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I'm looking for a library or existing code to simplify fractions.

Does anyone have anything at hand or any links?

P.S. I already understand the process but really don't want to rewrite the wheel


Ok i've checked out the fraction library on the CodeProject BUT the problem I have is a little bit tricker than simplifying a fraction.

I have to reduce a percentage split which could be 20% / 50% / 30% (always equal to 100%)

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So the percentage split could be 2 ways, 3 ways or greater –  Andrew Harry May 31 '10 at 2:23
Will each percentage in the split always be an integer between 0-100? If so I have an answer for you. –  Cam May 31 '10 at 2:29
yes they will be integers 0-100 –  Andrew Harry May 31 '10 at 2:32
Yeah almost done, hold on - be like 5-6 mins ;) –  Cam May 31 '10 at 2:41

5 Answers 5

up vote 6 down vote accepted

I think you just need to divide by the GCD of all the numbers.

void Simplify(int[] numbers)
    int gcd = GCD(numbers);
    for (int i = 0; i < numbers.Length; i++)
        numbers[i] /= gcd;
int GCD(int a, int b)
    while (b > 0)
        int rem = a % b;
        a = b;
        b = rem;
    return a;
int GCD(int[] args)
    // using LINQ:
    return args.Aggregate((gcd, arg) => GCD(gcd, arg));

I haven't tried the code, but it seems simple enough to be right (assuming your numbers are all positive integers and you don't pass an empty array).

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yeah that's definitely a legitimate way to code it: en.wikipedia.org/wiki/Euclidean_algorithm#Implementations –  Cam May 31 '10 at 5:27
I would select this solution as it does not require a small fixed domain for your numbers (ie. [0, 100]). The method Simplify is also easy to understand. +1 –  Michael Petito Jun 1 '10 at 3:35
Yeah, it took a while to come back to this problem. but this is definetly the working answer! THANKS MATE –  Andrew Harry Jun 27 '10 at 8:17

You can use Microsoft.FSharp.Math.BigRational, which is in the free F# Power Pack library. Although it depends on F# (which is gratis and included in VS2010), it can be used from C#.

BigRational reduced = BigRational.FromInt(4)/BigRational.FromInt(6);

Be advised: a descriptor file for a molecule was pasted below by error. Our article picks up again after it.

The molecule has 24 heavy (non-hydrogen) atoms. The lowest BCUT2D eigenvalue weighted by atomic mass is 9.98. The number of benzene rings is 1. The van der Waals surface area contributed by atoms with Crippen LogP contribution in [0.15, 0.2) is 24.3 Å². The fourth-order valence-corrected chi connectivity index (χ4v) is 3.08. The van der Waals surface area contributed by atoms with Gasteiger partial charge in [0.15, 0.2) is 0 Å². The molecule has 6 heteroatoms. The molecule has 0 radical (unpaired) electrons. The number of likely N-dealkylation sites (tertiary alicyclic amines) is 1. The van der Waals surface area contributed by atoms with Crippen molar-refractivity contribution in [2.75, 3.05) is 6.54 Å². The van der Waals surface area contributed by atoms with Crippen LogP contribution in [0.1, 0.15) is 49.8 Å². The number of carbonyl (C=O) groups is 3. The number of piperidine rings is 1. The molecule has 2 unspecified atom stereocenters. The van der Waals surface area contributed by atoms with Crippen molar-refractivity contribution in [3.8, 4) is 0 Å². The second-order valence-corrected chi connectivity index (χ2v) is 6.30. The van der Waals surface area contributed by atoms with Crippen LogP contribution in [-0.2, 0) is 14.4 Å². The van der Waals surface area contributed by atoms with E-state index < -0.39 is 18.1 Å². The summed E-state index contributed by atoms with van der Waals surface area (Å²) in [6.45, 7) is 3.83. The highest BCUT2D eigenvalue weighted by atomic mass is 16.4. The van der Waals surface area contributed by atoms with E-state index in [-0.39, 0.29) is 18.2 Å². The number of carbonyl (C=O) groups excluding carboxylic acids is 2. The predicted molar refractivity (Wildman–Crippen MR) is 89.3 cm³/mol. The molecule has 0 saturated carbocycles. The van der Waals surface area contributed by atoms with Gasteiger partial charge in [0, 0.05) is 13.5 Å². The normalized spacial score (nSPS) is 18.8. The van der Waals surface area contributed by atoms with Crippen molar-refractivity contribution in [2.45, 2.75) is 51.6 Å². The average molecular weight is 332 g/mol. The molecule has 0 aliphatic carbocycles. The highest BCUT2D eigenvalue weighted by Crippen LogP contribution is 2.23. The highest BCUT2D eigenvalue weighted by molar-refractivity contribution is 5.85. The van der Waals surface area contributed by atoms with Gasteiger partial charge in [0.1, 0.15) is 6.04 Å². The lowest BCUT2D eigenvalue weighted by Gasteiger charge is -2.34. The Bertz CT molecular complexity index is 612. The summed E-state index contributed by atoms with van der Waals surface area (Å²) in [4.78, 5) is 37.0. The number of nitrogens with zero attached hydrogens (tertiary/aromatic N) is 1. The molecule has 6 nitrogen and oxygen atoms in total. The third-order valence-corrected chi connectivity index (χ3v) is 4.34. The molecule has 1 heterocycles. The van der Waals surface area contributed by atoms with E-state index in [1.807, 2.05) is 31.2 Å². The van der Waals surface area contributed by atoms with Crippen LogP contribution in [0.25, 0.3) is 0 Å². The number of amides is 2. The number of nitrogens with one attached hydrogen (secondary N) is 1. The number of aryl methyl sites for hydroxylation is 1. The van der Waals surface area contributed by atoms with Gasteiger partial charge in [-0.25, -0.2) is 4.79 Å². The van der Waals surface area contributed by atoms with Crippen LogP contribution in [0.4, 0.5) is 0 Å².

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A custom solution:

void simplify(int[] numbers)
    for (int divideBy = 50; divideBy > 0; divideBy--)
        bool divisible = true;
        foreach (int cur in numbers)

            //check for divisibility
            if ((int)(cur/divideBy)*divideBy!=cur){
                divisible = false;

        if (divisible)
            for (int i = 0; i < numbers.GetLength(0);i++ )
                numbers[i] /= divideBy;

Example usage:

int [] percentages = {20,30,50};
foreach (int p in percentages)



By the way, this is my first c# program. Thought it would simply be a fun problem to try a new language with, and now I'm in love! It's like Java, but everything I wish was a bit different is exactly how I wanted it

<3 c#

Edit: Btw don't forget to make it static void if it's for your Main class.

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Adding the primality check was wrong. Imagine what happens when your data is {2, 98}. Furthermore, rather than attempting to divide by every integer <= 50, you should just use your prime list. Then you can build up a GCD and do the division loop only once. –  Gabe Jun 1 '10 at 2:09
Also, since this was your first C# program, you might not have realized that you can use cur % divideBy != 0 to check for indivisibility, and since the array only has one dimension you can use numbers.Length to get the number of elements. –  Gabe Jun 1 '10 at 2:13
+1 for both of those. Thanks. –  Cam Jun 1 '10 at 3:17
Doesn't work for cases like {3, 3, 3} which should reduce down to {1, 1, 1} –  Andrew Harry Jun 27 '10 at 8:10
@Harry: Yes, it does work for that case. Just tried it. –  Cam Jun 27 '10 at 14:39

This library looks like it might be what you need:

var f = new Fraction(numerator, denominator);
numerator = f.Numerator;
denominator = f.Denominator;

Although, I haven't tested it, so it looks like you may need to play around with it to get it to work.

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The best example of Fraction (aka Rational) I've seen is in Timothy Budd's "Classic Data Structures in C++". His implementation is very good. It includes a simple implementation of GCD algorithm.

It shouldn't be hard to adapt to C#.

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